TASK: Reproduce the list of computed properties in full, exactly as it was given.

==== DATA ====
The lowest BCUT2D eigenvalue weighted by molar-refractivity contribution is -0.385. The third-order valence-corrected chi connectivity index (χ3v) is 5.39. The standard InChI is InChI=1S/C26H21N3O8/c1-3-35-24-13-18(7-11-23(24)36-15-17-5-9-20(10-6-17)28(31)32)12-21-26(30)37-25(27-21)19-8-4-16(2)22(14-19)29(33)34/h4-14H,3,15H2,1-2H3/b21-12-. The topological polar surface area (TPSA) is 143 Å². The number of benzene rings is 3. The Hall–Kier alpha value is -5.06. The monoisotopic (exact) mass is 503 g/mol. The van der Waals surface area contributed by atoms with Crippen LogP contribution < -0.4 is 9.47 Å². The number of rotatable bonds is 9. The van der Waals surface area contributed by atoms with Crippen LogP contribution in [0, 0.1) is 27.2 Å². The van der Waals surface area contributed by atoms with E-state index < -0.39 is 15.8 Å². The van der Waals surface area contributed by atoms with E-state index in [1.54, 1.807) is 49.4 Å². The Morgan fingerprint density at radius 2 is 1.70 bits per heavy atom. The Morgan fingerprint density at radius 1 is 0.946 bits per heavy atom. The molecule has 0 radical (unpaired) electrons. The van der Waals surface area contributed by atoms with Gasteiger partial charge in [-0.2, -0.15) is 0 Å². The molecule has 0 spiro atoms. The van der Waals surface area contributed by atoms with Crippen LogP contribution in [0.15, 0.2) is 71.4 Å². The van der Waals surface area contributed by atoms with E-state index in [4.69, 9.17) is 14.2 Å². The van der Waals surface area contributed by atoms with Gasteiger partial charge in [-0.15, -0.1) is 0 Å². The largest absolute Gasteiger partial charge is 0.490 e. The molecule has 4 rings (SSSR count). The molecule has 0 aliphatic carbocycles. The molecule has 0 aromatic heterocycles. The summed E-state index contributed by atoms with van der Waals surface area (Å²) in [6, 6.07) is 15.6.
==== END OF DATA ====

The lowest BCUT2D eigenvalue weighted by molar-refractivity contribution is -0.385. The third-order valence-corrected chi connectivity index (χ3v) is 5.39. The standard InChI is InChI=1S/C26H21N3O8/c1-3-35-24-13-18(7-11-23(24)36-15-17-5-9-20(10-6-17)28(31)32)12-21-26(30)37-25(27-21)19-8-4-16(2)22(14-19)29(33)34/h4-14H,3,15H2,1-2H3/b21-12-. The topological polar surface area (TPSA) is 143 Å². The number of benzene rings is 3. The Hall–Kier alpha value is -5.06. The monoisotopic (exact) mass is 503 g/mol. The van der Waals surface area contributed by atoms with Crippen LogP contribution < -0.4 is 9.47 Å². The number of rotatable bonds is 9. The van der Waals surface area contributed by atoms with Crippen LogP contribution in [0, 0.1) is 27.2 Å². The van der Waals surface area contributed by atoms with E-state index < -0.39 is 15.8 Å². The van der Waals surface area contributed by atoms with E-state index in [1.54, 1.807) is 49.4 Å². The Morgan fingerprint density at radius 2 is 1.70 bits per heavy atom. The Morgan fingerprint density at radius 1 is 0.946 bits per heavy atom. The molecule has 0 radical (unpaired) electrons. The van der Waals surface area contributed by atoms with Gasteiger partial charge in [-0.2, -0.15) is 0 Å². The molecule has 0 spiro atoms. The van der Waals surface area contributed by atoms with Crippen LogP contribution in [0.15, 0.2) is 71.4 Å². The van der Waals surface area contributed by atoms with E-state index in [4.69, 9.17) is 14.2 Å². The van der Waals surface area contributed by atoms with Gasteiger partial charge in [-0.15, -0.1) is 0 Å². The largest absolute Gasteiger partial charge is 0.490 e. The molecule has 4 rings (SSSR count). The molecule has 0 aliphatic carbocycles. The molecule has 0 aromatic heterocycles. The summed E-state index contributed by atoms with van der Waals surface area (Å²) in [6, 6.07) is 15.6.